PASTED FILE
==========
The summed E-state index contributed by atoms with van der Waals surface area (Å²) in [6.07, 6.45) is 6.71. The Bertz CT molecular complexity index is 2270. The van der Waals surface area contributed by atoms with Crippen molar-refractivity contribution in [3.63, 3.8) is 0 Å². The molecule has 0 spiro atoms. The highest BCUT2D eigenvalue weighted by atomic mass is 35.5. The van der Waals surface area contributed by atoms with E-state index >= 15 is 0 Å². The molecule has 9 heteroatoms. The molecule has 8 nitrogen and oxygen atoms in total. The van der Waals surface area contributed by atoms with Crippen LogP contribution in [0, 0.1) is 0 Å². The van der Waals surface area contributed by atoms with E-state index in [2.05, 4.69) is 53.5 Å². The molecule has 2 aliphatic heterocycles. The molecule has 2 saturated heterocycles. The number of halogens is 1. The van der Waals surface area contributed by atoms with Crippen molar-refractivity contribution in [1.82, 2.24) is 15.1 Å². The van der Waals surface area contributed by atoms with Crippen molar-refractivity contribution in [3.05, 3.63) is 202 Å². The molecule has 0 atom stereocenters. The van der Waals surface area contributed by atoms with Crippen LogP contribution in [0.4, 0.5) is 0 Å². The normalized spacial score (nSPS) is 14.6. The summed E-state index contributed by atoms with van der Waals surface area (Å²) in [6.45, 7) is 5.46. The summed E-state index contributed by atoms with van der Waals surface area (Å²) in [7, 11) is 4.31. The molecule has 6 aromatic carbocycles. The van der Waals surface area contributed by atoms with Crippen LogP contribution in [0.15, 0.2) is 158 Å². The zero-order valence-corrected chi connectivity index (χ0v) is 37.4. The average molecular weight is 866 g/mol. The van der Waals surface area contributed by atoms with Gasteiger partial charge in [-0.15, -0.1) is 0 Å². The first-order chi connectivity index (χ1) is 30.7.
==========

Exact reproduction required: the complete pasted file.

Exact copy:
The summed E-state index contributed by atoms with van der Waals surface area (Å²) in [6.07, 6.45) is 6.71. The Bertz CT molecular complexity index is 2270. The van der Waals surface area contributed by atoms with Crippen molar-refractivity contribution in [3.63, 3.8) is 0 Å². The molecule has 0 spiro atoms. The highest BCUT2D eigenvalue weighted by atomic mass is 35.5. The van der Waals surface area contributed by atoms with E-state index >= 15 is 0 Å². The molecule has 9 heteroatoms. The molecule has 8 nitrogen and oxygen atoms in total. The van der Waals surface area contributed by atoms with Crippen LogP contribution in [0, 0.1) is 0 Å². The van der Waals surface area contributed by atoms with E-state index in [2.05, 4.69) is 53.5 Å². The molecule has 2 aliphatic heterocycles. The molecule has 2 saturated heterocycles. The number of halogens is 1. The van der Waals surface area contributed by atoms with Crippen molar-refractivity contribution in [1.82, 2.24) is 15.1 Å². The van der Waals surface area contributed by atoms with Crippen molar-refractivity contribution in [3.05, 3.63) is 202 Å². The molecule has 0 atom stereocenters. The van der Waals surface area contributed by atoms with Crippen LogP contribution in [0.4, 0.5) is 0 Å². The normalized spacial score (nSPS) is 14.6. The summed E-state index contributed by atoms with van der Waals surface area (Å²) in [6.45, 7) is 5.46. The summed E-state index contributed by atoms with van der Waals surface area (Å²) in [7, 11) is 4.31. The molecule has 6 aromatic carbocycles. The van der Waals surface area contributed by atoms with Crippen LogP contribution in [0.15, 0.2) is 158 Å². The zero-order valence-corrected chi connectivity index (χ0v) is 37.4. The average molecular weight is 866 g/mol. The van der Waals surface area contributed by atoms with Gasteiger partial charge in [-0.15, -0.1) is 0 Å². The first-order chi connectivity index (χ1) is 30.7.